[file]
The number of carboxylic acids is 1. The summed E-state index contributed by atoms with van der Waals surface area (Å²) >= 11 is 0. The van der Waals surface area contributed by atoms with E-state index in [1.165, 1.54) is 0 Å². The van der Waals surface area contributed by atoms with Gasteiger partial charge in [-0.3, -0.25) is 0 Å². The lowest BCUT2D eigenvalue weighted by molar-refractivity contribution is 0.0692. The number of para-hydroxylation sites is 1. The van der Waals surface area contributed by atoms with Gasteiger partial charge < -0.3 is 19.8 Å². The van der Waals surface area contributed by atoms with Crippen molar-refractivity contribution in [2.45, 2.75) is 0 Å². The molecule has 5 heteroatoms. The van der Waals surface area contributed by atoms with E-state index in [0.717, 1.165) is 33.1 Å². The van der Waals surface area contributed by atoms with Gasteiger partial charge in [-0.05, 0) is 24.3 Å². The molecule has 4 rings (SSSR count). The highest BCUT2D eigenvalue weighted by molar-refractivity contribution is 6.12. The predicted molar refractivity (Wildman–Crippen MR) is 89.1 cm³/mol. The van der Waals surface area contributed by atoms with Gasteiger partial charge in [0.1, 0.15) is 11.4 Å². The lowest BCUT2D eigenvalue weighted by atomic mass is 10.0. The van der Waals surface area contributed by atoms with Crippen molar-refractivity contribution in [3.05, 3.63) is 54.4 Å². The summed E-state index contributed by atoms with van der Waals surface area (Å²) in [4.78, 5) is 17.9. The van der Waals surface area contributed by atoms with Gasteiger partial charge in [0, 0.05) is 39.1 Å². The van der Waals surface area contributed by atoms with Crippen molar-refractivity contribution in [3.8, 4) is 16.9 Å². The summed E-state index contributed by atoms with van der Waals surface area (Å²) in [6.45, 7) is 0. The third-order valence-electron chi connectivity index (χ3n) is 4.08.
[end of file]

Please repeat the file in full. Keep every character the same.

The number of carboxylic acids is 1. The summed E-state index contributed by atoms with van der Waals surface area (Å²) >= 11 is 0. The van der Waals surface area contributed by atoms with E-state index in [1.165, 1.54) is 0 Å². The van der Waals surface area contributed by atoms with Gasteiger partial charge in [-0.3, -0.25) is 0 Å². The lowest BCUT2D eigenvalue weighted by molar-refractivity contribution is 0.0692. The number of para-hydroxylation sites is 1. The van der Waals surface area contributed by atoms with Gasteiger partial charge < -0.3 is 19.8 Å². The van der Waals surface area contributed by atoms with Crippen molar-refractivity contribution in [2.45, 2.75) is 0 Å². The molecule has 5 heteroatoms. The van der Waals surface area contributed by atoms with E-state index in [0.717, 1.165) is 33.1 Å². The van der Waals surface area contributed by atoms with Gasteiger partial charge in [-0.05, 0) is 24.3 Å². The molecule has 4 rings (SSSR count). The highest BCUT2D eigenvalue weighted by molar-refractivity contribution is 6.12. The predicted molar refractivity (Wildman–Crippen MR) is 89.1 cm³/mol. The van der Waals surface area contributed by atoms with Gasteiger partial charge in [0.1, 0.15) is 11.4 Å². The lowest BCUT2D eigenvalue weighted by atomic mass is 10.0. The van der Waals surface area contributed by atoms with Crippen molar-refractivity contribution in [3.05, 3.63) is 54.4 Å². The summed E-state index contributed by atoms with van der Waals surface area (Å²) in [4.78, 5) is 17.9. The van der Waals surface area contributed by atoms with Gasteiger partial charge in [0, 0.05) is 39.1 Å². The van der Waals surface area contributed by atoms with Crippen molar-refractivity contribution in [3.8, 4) is 16.9 Å². The summed E-state index contributed by atoms with van der Waals surface area (Å²) in [6.45, 7) is 0. The third-order valence-electron chi connectivity index (χ3n) is 4.08.